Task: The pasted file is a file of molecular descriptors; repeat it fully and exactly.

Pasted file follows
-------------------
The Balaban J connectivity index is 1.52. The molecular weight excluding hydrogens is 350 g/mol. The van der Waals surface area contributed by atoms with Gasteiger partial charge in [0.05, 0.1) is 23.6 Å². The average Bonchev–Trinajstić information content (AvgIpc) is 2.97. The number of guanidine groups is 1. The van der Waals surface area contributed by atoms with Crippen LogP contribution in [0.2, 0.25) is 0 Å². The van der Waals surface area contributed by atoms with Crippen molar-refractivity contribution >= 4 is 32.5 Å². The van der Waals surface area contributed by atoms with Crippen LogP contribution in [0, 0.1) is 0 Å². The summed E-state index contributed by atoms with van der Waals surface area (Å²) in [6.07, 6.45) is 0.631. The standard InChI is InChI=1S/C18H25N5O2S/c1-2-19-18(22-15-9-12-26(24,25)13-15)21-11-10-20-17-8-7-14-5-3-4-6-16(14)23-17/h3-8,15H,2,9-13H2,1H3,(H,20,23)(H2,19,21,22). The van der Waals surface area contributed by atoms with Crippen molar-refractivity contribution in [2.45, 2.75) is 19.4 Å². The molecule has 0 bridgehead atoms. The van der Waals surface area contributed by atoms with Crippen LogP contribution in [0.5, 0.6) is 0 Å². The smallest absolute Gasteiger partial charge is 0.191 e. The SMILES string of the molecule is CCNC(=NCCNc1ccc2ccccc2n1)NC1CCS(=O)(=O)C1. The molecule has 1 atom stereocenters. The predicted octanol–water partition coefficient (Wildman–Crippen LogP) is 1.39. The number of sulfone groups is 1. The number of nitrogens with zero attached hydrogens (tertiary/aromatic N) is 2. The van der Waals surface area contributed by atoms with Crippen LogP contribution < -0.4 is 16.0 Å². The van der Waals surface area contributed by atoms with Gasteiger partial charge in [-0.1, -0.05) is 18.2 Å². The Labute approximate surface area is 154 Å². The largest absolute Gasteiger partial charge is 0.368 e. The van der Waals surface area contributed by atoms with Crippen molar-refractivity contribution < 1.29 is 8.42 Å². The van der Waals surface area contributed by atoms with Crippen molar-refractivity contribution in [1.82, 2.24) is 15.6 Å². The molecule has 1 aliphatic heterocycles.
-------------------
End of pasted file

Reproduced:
The Balaban J connectivity index is 1.52. The molecular weight excluding hydrogens is 350 g/mol. The van der Waals surface area contributed by atoms with Gasteiger partial charge in [0.05, 0.1) is 23.6 Å². The average Bonchev–Trinajstić information content (AvgIpc) is 2.97. The number of guanidine groups is 1. The van der Waals surface area contributed by atoms with Crippen LogP contribution in [0.2, 0.25) is 0 Å². The van der Waals surface area contributed by atoms with Crippen molar-refractivity contribution >= 4 is 32.5 Å². The van der Waals surface area contributed by atoms with Crippen LogP contribution in [0, 0.1) is 0 Å². The summed E-state index contributed by atoms with van der Waals surface area (Å²) in [6.07, 6.45) is 0.631. The standard InChI is InChI=1S/C18H25N5O2S/c1-2-19-18(22-15-9-12-26(24,25)13-15)21-11-10-20-17-8-7-14-5-3-4-6-16(14)23-17/h3-8,15H,2,9-13H2,1H3,(H,20,23)(H2,19,21,22). The van der Waals surface area contributed by atoms with Crippen molar-refractivity contribution in [2.45, 2.75) is 19.4 Å². The molecule has 0 bridgehead atoms. The van der Waals surface area contributed by atoms with Crippen LogP contribution in [0.5, 0.6) is 0 Å². The smallest absolute Gasteiger partial charge is 0.191 e. The SMILES string of the molecule is CCNC(=NCCNc1ccc2ccccc2n1)NC1CCS(=O)(=O)C1. The molecule has 1 atom stereocenters. The predicted octanol–water partition coefficient (Wildman–Crippen LogP) is 1.39. The number of sulfone groups is 1. The number of nitrogens with zero attached hydrogens (tertiary/aromatic N) is 2. The van der Waals surface area contributed by atoms with Crippen LogP contribution < -0.4 is 16.0 Å². The van der Waals surface area contributed by atoms with Gasteiger partial charge in [-0.1, -0.05) is 18.2 Å². The Labute approximate surface area is 154 Å². The largest absolute Gasteiger partial charge is 0.368 e. The van der Waals surface area contributed by atoms with Crippen molar-refractivity contribution < 1.29 is 8.42 Å². The van der Waals surface area contributed by atoms with Crippen molar-refractivity contribution in [1.82, 2.24) is 15.6 Å². The molecule has 1 aliphatic heterocycles.